If you recall an earlier post the horn bolt I’d located was unfortunately too short and so I’d parked the installation pending sourcing a bolt.
In the meantime I’d researched the sort of bolt I needed and sourced an A4 Marine grade stainless steel alternative M8x50 hex head bolt. I’d figured this would be better than the stated CC bolt. I know I could have spoken to Derek at CC, unfortunately it’s been half term and Derek is taking a well deserved break from us builders :-)
I also sourced x1 titanium bolt out of interest. I’ll post about that later.
Installation of the horn was relatively straight forward although I did make one tiny mistake which created a little inconvenience.
The first step was to drill the mounting hole, remember I’m building a 420 with the modified dry sump setup. I actually taped up the underneath of the steering rack cross member and measured half way between the existing bolts and then out towards the front edge of the member. I marked the drill site on the tape.
There is no precise statement as to where to drill and you are left with a best guess from the diagram. I took the logic not to get too close to the edge. If I’m wrong and my hole is too close to the centre I’ll source replacement brackets for the horns, should that happen.
Once I had my spot I used a punch to mark the metal so as to guide the drill. I then removed the tape and punch a few more times to get a good mark.
I drilled with a 4mm metal bit followed by the required 8mm bit. I’m not sure if the smaller hole followed by a larger hole is required but it worked for me and gave a good clean hole. I did use cutting compound on both bits too.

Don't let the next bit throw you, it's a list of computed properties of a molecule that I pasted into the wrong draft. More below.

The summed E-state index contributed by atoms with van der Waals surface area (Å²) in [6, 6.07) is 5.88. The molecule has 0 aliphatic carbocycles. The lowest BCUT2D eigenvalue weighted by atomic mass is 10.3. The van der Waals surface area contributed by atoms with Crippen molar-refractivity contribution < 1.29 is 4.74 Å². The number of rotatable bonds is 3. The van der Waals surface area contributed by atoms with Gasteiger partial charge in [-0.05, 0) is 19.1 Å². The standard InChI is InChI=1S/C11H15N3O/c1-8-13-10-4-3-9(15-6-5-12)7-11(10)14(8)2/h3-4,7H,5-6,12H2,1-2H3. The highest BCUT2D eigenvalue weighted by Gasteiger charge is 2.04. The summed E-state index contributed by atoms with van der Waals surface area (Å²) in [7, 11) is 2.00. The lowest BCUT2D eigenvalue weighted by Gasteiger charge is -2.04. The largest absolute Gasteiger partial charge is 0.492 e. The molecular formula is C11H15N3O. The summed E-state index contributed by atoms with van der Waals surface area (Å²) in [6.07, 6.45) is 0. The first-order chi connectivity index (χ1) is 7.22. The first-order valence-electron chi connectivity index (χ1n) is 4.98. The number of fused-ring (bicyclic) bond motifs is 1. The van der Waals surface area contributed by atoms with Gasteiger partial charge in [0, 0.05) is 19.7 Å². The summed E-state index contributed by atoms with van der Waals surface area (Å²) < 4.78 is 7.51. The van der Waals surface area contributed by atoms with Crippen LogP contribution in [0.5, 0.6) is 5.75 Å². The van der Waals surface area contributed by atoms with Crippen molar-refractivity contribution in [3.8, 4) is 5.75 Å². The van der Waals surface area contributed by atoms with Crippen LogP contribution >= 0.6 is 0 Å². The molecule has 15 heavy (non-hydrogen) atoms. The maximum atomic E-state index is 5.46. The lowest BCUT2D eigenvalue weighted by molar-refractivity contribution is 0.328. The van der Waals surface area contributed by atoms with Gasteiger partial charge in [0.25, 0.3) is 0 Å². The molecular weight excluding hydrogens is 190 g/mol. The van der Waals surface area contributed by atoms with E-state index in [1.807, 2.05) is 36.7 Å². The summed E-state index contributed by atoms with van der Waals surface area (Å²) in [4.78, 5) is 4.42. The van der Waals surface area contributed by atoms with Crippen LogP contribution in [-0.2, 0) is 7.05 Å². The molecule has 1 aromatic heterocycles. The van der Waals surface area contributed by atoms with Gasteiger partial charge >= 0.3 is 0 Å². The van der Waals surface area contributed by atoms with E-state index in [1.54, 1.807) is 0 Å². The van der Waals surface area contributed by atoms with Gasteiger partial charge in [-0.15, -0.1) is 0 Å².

Next up is to drop the bolt and washer down through the hole. Oops here is my mistake.
Drilling up I’d not taken account to provide sufficient clearance of the steering rack. When trying to drop the bolt through it clashed so so slightly. Solution was to remove the rack clamps and lift the rack. Simple but a bit of a bind.
So if you are reading my blog and looking at the horn yourself remember to ensure you have clearance of the rack.
Afterwards fit the collar underneath (see previous blog post on horn) followed by the horns and nyloc.
You must ensure the electrical connectors are close together which requires rotating the horns, and that requires releasing the nut on the rear of the horns. I found the nuts were pretty tight, leaving you wondering if they should be released, but there isn’t another way.
That’s it really, then torque everything up.